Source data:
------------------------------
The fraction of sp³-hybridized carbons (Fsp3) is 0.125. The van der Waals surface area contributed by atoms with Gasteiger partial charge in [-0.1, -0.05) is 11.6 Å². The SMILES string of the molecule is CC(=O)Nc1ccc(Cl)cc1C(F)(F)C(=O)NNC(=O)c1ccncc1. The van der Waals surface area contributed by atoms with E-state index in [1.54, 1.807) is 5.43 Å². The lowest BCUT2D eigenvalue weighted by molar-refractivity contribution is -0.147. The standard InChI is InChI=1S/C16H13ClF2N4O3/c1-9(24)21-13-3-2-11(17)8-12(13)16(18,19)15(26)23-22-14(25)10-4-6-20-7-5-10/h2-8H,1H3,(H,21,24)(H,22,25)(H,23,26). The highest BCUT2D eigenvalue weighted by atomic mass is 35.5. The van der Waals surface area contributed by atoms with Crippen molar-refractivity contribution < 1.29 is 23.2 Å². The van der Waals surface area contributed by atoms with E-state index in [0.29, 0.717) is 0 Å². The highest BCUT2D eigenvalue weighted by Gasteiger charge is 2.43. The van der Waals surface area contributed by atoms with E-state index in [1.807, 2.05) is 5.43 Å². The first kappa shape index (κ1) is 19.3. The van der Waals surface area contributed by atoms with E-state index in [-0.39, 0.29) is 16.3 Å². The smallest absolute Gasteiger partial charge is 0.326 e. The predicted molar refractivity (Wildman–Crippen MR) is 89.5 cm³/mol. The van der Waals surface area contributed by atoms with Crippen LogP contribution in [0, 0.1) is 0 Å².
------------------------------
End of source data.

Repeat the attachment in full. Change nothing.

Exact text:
The fraction of sp³-hybridized carbons (Fsp3) is 0.125. The van der Waals surface area contributed by atoms with Gasteiger partial charge in [-0.1, -0.05) is 11.6 Å². The SMILES string of the molecule is CC(=O)Nc1ccc(Cl)cc1C(F)(F)C(=O)NNC(=O)c1ccncc1. The van der Waals surface area contributed by atoms with E-state index in [1.54, 1.807) is 5.43 Å². The lowest BCUT2D eigenvalue weighted by molar-refractivity contribution is -0.147. The standard InChI is InChI=1S/C16H13ClF2N4O3/c1-9(24)21-13-3-2-11(17)8-12(13)16(18,19)15(26)23-22-14(25)10-4-6-20-7-5-10/h2-8H,1H3,(H,21,24)(H,22,25)(H,23,26). The highest BCUT2D eigenvalue weighted by atomic mass is 35.5. The van der Waals surface area contributed by atoms with Crippen molar-refractivity contribution < 1.29 is 23.2 Å². The van der Waals surface area contributed by atoms with E-state index in [0.29, 0.717) is 0 Å². The highest BCUT2D eigenvalue weighted by Gasteiger charge is 2.43. The van der Waals surface area contributed by atoms with E-state index in [1.807, 2.05) is 5.43 Å². The first kappa shape index (κ1) is 19.3. The van der Waals surface area contributed by atoms with E-state index in [-0.39, 0.29) is 16.3 Å². The smallest absolute Gasteiger partial charge is 0.326 e. The predicted molar refractivity (Wildman–Crippen MR) is 89.5 cm³/mol. The van der Waals surface area contributed by atoms with Crippen LogP contribution in [0, 0.1) is 0 Å².